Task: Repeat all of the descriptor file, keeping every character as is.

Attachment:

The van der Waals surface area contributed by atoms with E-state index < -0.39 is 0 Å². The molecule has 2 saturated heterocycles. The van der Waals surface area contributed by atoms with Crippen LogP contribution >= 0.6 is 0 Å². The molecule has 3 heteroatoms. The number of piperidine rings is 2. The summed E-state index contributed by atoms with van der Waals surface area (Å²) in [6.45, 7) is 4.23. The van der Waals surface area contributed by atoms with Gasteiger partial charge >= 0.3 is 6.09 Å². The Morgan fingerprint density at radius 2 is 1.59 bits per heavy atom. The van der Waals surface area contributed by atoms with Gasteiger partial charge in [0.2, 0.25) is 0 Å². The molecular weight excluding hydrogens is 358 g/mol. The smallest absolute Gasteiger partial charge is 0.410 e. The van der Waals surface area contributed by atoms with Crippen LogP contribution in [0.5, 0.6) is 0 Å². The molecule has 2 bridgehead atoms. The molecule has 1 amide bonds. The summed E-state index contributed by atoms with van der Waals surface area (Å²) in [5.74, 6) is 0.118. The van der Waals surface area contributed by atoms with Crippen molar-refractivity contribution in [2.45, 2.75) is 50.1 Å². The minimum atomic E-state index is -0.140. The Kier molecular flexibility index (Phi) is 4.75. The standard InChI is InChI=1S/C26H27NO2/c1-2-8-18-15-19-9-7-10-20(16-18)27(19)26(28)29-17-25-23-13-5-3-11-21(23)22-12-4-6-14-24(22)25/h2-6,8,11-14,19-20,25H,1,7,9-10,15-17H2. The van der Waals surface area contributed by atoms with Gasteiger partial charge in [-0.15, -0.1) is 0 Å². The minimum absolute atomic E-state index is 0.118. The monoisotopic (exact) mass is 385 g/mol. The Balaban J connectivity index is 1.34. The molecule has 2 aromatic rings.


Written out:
The van der Waals surface area contributed by atoms with E-state index < -0.39 is 0 Å². The molecule has 2 saturated heterocycles. The van der Waals surface area contributed by atoms with Crippen LogP contribution >= 0.6 is 0 Å². The molecule has 3 heteroatoms. The number of piperidine rings is 2. The summed E-state index contributed by atoms with van der Waals surface area (Å²) in [6.45, 7) is 4.23. The van der Waals surface area contributed by atoms with Gasteiger partial charge >= 0.3 is 6.09 Å². The Morgan fingerprint density at radius 2 is 1.59 bits per heavy atom. The van der Waals surface area contributed by atoms with Gasteiger partial charge in [0.2, 0.25) is 0 Å². The molecular weight excluding hydrogens is 358 g/mol. The smallest absolute Gasteiger partial charge is 0.410 e. The van der Waals surface area contributed by atoms with Crippen LogP contribution in [0.5, 0.6) is 0 Å². The molecule has 2 bridgehead atoms. The molecule has 1 amide bonds. The summed E-state index contributed by atoms with van der Waals surface area (Å²) in [5.74, 6) is 0.118. The van der Waals surface area contributed by atoms with Crippen molar-refractivity contribution in [2.45, 2.75) is 50.1 Å². The minimum atomic E-state index is -0.140. The Kier molecular flexibility index (Phi) is 4.75. The standard InChI is InChI=1S/C26H27NO2/c1-2-8-18-15-19-9-7-10-20(16-18)27(19)26(28)29-17-25-23-13-5-3-11-21(23)22-12-4-6-14-24(22)25/h2-6,8,11-14,19-20,25H,1,7,9-10,15-17H2. The van der Waals surface area contributed by atoms with Gasteiger partial charge in [-0.15, -0.1) is 0 Å². The minimum absolute atomic E-state index is 0.118. The monoisotopic (exact) mass is 385 g/mol. The Balaban J connectivity index is 1.34. The molecule has 2 aromatic rings.